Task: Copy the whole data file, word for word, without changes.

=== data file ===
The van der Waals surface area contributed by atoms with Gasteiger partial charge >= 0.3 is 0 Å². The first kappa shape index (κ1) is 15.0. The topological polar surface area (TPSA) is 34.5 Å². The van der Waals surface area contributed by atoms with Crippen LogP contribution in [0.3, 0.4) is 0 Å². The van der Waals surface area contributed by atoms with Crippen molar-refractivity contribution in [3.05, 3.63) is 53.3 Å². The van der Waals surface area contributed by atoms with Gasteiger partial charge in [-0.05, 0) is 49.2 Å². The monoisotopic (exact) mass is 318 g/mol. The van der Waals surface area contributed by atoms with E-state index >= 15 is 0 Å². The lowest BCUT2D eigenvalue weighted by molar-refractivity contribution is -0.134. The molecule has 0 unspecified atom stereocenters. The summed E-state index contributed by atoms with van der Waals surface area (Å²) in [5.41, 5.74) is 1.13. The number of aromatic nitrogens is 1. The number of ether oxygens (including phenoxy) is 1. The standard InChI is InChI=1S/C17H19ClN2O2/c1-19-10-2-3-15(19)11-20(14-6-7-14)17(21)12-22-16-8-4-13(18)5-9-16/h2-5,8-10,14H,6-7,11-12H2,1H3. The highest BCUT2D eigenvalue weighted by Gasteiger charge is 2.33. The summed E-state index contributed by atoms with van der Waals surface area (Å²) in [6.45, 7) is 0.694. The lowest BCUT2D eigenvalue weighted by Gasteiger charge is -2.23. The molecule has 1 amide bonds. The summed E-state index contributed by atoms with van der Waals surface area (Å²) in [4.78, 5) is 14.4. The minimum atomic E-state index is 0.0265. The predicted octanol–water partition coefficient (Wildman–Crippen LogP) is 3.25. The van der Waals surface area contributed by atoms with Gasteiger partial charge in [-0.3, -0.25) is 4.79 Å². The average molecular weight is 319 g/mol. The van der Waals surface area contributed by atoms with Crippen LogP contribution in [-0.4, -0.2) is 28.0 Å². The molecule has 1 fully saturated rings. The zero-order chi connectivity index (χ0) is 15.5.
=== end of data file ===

The van der Waals surface area contributed by atoms with Gasteiger partial charge >= 0.3 is 0 Å². The first kappa shape index (κ1) is 15.0. The topological polar surface area (TPSA) is 34.5 Å². The van der Waals surface area contributed by atoms with Crippen LogP contribution in [0.3, 0.4) is 0 Å². The van der Waals surface area contributed by atoms with Crippen molar-refractivity contribution in [3.05, 3.63) is 53.3 Å². The van der Waals surface area contributed by atoms with Gasteiger partial charge in [-0.05, 0) is 49.2 Å². The monoisotopic (exact) mass is 318 g/mol. The van der Waals surface area contributed by atoms with E-state index >= 15 is 0 Å². The lowest BCUT2D eigenvalue weighted by molar-refractivity contribution is -0.134. The molecule has 0 unspecified atom stereocenters. The summed E-state index contributed by atoms with van der Waals surface area (Å²) in [5.41, 5.74) is 1.13. The number of aromatic nitrogens is 1. The number of ether oxygens (including phenoxy) is 1. The standard InChI is InChI=1S/C17H19ClN2O2/c1-19-10-2-3-15(19)11-20(14-6-7-14)17(21)12-22-16-8-4-13(18)5-9-16/h2-5,8-10,14H,6-7,11-12H2,1H3. The highest BCUT2D eigenvalue weighted by Gasteiger charge is 2.33. The summed E-state index contributed by atoms with van der Waals surface area (Å²) in [6.45, 7) is 0.694. The lowest BCUT2D eigenvalue weighted by Gasteiger charge is -2.23. The molecule has 1 amide bonds. The summed E-state index contributed by atoms with van der Waals surface area (Å²) in [4.78, 5) is 14.4. The minimum atomic E-state index is 0.0265. The predicted octanol–water partition coefficient (Wildman–Crippen LogP) is 3.25. The van der Waals surface area contributed by atoms with Gasteiger partial charge in [-0.3, -0.25) is 4.79 Å². The average molecular weight is 319 g/mol. The van der Waals surface area contributed by atoms with Crippen LogP contribution in [-0.4, -0.2) is 28.0 Å². The molecule has 1 fully saturated rings. The zero-order chi connectivity index (χ0) is 15.5.